However, the day ended with some terrible news. We had to sit out a time penalty of 60 minutes for an incorrect overtake of our media vehicle during the day 1. We could hardly believe it, and still hoped it was a mistake.
Day 3 – 20 October 2015
At 9h00 we arrived at Alice Springs, the first control stop of the day. Nuon, Twente, Tokai and Michigan were still there and reacted very surprised when they read our penalty of 60 minutes on the leaderboard. We believed this was not justified and submitted an appeal. The clerk of the course decided we could delay the penalty time until the next media stop of Kulgera, leaving us time make the written appeal. We continued to Kulgera and then received the verdict that we had to do our one hour time penalty there. A hard moment for the team to sit there doing nothing while the other teams took off.
Nevertheless we all wanted to keep our focus and go on. We had a serious delay, but we also had a well charged battery after standing tilted for an extra hour. From Kulgera onwards we could spend this extra energy, and there was a headwind but it appeared to come at a favorable angle. While we drove on we saw the average power use decreasing under influence of this sidewind, and we increased the speed to match it. We were effectively sailing, and the faster we drove the more we took advantage of it. This led us to drive the rest of the day with speeds of 105 to 110 km/h, while still consuming less than anticipated. At the end of the day we were curious to find where the others were. We did some scouting and found Tokai surprisingly only 12 kilometers ahead of us, Michigan at 25 kilometers away and Twente and Nuon about 80 kilometers from us. While we had given up any hope when we sat for an hour of penalty around noon, a podium position now somehow seemed within reach again.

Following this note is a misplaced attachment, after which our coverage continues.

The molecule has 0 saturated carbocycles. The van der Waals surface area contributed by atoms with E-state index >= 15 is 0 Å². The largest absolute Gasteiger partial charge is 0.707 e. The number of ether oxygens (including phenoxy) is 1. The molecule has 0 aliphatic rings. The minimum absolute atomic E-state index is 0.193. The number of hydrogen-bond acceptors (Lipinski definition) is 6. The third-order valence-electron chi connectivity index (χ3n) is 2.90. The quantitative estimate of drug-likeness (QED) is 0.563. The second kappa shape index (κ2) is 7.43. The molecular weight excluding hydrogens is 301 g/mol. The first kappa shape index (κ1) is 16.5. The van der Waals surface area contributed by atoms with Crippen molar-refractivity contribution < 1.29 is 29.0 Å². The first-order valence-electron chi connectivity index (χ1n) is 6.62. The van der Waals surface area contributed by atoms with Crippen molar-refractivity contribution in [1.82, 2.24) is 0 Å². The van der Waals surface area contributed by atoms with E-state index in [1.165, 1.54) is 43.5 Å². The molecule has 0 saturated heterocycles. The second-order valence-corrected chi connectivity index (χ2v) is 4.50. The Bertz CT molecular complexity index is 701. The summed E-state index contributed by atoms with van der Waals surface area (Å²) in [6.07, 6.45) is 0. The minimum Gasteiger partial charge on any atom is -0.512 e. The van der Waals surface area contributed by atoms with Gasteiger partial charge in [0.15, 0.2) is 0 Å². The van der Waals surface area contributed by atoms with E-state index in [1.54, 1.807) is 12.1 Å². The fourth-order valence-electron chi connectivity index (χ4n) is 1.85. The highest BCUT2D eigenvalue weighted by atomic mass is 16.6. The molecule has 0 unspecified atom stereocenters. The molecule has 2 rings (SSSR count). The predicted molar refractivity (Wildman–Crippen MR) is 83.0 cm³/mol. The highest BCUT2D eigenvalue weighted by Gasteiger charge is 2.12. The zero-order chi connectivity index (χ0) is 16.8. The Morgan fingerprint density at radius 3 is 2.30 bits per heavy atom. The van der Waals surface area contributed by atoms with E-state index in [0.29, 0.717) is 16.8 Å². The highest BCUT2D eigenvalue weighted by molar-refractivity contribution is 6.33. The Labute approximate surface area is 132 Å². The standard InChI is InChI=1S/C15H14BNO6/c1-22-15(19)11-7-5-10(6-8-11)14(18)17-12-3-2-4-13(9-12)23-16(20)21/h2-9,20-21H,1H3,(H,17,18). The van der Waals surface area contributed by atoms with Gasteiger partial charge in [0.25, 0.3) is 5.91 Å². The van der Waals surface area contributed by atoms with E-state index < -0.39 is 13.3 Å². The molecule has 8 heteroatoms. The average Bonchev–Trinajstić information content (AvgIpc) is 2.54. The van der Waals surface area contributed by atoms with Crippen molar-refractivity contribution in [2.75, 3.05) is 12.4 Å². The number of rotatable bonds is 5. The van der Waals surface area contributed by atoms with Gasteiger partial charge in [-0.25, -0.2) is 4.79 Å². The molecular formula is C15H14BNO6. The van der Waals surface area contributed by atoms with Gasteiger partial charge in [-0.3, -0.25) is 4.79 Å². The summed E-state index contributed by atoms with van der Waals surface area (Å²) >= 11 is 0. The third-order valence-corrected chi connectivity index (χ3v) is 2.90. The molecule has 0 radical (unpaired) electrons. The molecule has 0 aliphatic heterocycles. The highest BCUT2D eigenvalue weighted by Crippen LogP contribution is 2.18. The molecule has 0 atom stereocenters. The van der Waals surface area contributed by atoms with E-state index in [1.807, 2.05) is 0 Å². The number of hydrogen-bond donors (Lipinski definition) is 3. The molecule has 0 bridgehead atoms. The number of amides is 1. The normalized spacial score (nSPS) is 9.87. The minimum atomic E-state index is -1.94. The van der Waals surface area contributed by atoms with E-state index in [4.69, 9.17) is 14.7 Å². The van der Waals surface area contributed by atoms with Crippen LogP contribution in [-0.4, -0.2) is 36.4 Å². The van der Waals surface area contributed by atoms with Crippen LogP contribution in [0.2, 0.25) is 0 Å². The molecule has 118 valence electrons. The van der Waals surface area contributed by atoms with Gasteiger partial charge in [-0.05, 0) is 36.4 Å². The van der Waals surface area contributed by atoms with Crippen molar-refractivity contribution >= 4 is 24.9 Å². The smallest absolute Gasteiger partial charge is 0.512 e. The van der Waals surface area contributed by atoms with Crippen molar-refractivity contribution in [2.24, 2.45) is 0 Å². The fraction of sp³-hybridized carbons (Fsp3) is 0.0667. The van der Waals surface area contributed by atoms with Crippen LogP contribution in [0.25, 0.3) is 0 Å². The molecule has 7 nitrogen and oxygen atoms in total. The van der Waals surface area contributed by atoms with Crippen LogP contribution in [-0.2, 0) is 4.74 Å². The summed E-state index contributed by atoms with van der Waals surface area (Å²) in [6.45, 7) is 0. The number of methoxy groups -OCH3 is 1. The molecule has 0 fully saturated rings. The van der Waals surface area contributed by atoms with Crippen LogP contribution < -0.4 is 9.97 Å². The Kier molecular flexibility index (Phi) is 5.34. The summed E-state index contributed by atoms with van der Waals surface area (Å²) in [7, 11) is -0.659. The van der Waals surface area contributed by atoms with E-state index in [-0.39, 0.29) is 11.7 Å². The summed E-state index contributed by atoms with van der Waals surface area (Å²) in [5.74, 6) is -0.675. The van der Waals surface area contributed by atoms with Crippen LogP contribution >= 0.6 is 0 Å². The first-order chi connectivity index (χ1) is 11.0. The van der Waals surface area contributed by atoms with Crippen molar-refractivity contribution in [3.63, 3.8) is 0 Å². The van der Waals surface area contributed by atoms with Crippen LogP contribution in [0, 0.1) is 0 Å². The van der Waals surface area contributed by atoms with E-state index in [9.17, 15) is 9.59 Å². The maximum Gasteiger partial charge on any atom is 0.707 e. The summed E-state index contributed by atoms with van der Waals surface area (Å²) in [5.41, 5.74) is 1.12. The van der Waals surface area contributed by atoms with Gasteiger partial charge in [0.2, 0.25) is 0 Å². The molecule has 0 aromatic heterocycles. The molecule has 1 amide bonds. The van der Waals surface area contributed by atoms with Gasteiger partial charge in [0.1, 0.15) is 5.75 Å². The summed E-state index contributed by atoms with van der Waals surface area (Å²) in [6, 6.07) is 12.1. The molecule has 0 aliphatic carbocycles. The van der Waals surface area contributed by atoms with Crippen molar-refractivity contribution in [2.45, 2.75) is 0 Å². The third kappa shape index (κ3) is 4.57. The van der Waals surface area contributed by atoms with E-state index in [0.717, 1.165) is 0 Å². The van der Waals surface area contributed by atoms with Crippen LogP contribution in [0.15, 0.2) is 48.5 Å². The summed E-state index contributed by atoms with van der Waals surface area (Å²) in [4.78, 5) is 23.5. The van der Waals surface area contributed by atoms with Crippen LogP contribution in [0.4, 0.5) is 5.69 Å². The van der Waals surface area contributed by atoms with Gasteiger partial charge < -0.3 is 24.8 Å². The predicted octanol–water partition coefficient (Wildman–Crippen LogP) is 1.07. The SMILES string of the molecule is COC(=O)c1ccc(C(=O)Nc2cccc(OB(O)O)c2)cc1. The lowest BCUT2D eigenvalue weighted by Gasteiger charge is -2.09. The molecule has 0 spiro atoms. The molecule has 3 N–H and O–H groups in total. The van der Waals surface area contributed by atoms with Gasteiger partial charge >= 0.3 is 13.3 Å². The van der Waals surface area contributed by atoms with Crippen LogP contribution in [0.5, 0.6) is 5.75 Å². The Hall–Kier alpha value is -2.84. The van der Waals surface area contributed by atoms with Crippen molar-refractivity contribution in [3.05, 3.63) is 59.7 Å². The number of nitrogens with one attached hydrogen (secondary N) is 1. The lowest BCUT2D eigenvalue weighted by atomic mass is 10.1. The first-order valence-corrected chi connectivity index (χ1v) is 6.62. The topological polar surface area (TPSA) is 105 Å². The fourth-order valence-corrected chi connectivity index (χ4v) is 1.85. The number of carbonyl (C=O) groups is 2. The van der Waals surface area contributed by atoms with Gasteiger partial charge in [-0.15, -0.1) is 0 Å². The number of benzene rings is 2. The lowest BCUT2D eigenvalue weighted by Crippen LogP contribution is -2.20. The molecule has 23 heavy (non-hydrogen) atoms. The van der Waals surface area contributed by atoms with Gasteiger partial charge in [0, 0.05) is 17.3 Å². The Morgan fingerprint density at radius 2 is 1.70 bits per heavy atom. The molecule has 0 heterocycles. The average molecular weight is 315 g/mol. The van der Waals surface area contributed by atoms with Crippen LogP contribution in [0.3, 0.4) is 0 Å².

Day 4 – 21 October 2015
We started the fourth day only one hour away from Cooper Pedy, the first control stop that day. The drive up to Cooper Pedy went excellent, although we had to stay concentrated for abrupt winds. The control stop was an open space without traffic, but the last right corner was noticed a bit late and the solar car had to make an abrupt turn. The driver felt something went wrong with the rear wheel, but still could drive the car into the control stop. When we took a look, we noticed a snapped rod end at the rear suspension. During the control stop everything was analyzed and prepared. The rules state that any reparations to the solar vehicle can only be started after the control stop, so we waited and meanwhile had the time to bring all our tools in place and distribute the tasks. The repair wasn’t simple as it involved cutting and grinding of metal, but we managed to fix the problem and get back on the road in 16 minutes.